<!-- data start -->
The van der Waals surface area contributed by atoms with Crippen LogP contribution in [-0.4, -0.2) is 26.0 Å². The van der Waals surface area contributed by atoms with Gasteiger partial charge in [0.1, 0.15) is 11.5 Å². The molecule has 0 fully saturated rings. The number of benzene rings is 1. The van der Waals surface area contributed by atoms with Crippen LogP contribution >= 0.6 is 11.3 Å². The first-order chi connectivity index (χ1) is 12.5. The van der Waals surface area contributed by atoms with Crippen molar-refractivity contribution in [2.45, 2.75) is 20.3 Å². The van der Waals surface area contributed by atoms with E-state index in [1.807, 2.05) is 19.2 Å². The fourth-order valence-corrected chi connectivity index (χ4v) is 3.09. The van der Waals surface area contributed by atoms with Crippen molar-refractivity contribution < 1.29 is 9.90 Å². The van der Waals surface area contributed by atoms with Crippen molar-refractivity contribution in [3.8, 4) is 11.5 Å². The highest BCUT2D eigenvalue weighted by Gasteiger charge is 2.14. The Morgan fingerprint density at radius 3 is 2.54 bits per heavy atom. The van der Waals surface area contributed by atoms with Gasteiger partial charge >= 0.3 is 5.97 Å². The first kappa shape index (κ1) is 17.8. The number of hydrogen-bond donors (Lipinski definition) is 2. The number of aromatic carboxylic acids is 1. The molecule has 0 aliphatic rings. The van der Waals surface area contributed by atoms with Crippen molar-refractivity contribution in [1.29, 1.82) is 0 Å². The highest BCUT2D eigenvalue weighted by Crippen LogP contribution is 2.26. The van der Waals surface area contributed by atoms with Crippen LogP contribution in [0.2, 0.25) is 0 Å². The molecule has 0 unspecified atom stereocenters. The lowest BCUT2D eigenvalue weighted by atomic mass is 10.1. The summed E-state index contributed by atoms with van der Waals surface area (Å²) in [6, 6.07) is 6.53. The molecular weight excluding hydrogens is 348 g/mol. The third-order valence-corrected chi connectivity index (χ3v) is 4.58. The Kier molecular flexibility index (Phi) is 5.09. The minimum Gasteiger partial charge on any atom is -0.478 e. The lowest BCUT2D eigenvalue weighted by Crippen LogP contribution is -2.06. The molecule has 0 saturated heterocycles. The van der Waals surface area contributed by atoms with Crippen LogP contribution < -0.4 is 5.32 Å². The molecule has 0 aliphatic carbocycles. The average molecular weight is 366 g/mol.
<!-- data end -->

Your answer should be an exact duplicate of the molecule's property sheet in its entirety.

The van der Waals surface area contributed by atoms with Crippen LogP contribution in [-0.4, -0.2) is 26.0 Å². The van der Waals surface area contributed by atoms with Gasteiger partial charge in [0.1, 0.15) is 11.5 Å². The molecule has 0 fully saturated rings. The number of benzene rings is 1. The van der Waals surface area contributed by atoms with Crippen LogP contribution >= 0.6 is 11.3 Å². The first-order chi connectivity index (χ1) is 12.5. The van der Waals surface area contributed by atoms with Crippen molar-refractivity contribution in [2.45, 2.75) is 20.3 Å². The van der Waals surface area contributed by atoms with E-state index in [1.807, 2.05) is 19.2 Å². The fourth-order valence-corrected chi connectivity index (χ4v) is 3.09. The van der Waals surface area contributed by atoms with Crippen molar-refractivity contribution < 1.29 is 9.90 Å². The van der Waals surface area contributed by atoms with Crippen molar-refractivity contribution in [3.8, 4) is 11.5 Å². The highest BCUT2D eigenvalue weighted by Gasteiger charge is 2.14. The Morgan fingerprint density at radius 3 is 2.54 bits per heavy atom. The van der Waals surface area contributed by atoms with Gasteiger partial charge >= 0.3 is 5.97 Å². The first kappa shape index (κ1) is 17.8. The number of hydrogen-bond donors (Lipinski definition) is 2. The number of aromatic carboxylic acids is 1. The molecule has 0 aliphatic rings. The van der Waals surface area contributed by atoms with Crippen molar-refractivity contribution in [1.29, 1.82) is 0 Å². The highest BCUT2D eigenvalue weighted by Crippen LogP contribution is 2.26. The van der Waals surface area contributed by atoms with Crippen LogP contribution in [0.2, 0.25) is 0 Å². The molecule has 0 unspecified atom stereocenters. The lowest BCUT2D eigenvalue weighted by atomic mass is 10.1. The summed E-state index contributed by atoms with van der Waals surface area (Å²) in [6, 6.07) is 6.53. The molecular weight excluding hydrogens is 348 g/mol. The third-order valence-corrected chi connectivity index (χ3v) is 4.58. The Kier molecular flexibility index (Phi) is 5.09. The minimum Gasteiger partial charge on any atom is -0.478 e. The lowest BCUT2D eigenvalue weighted by Crippen LogP contribution is -2.06. The molecule has 0 saturated heterocycles. The van der Waals surface area contributed by atoms with Crippen LogP contribution < -0.4 is 5.32 Å². The molecule has 0 aliphatic carbocycles. The average molecular weight is 366 g/mol.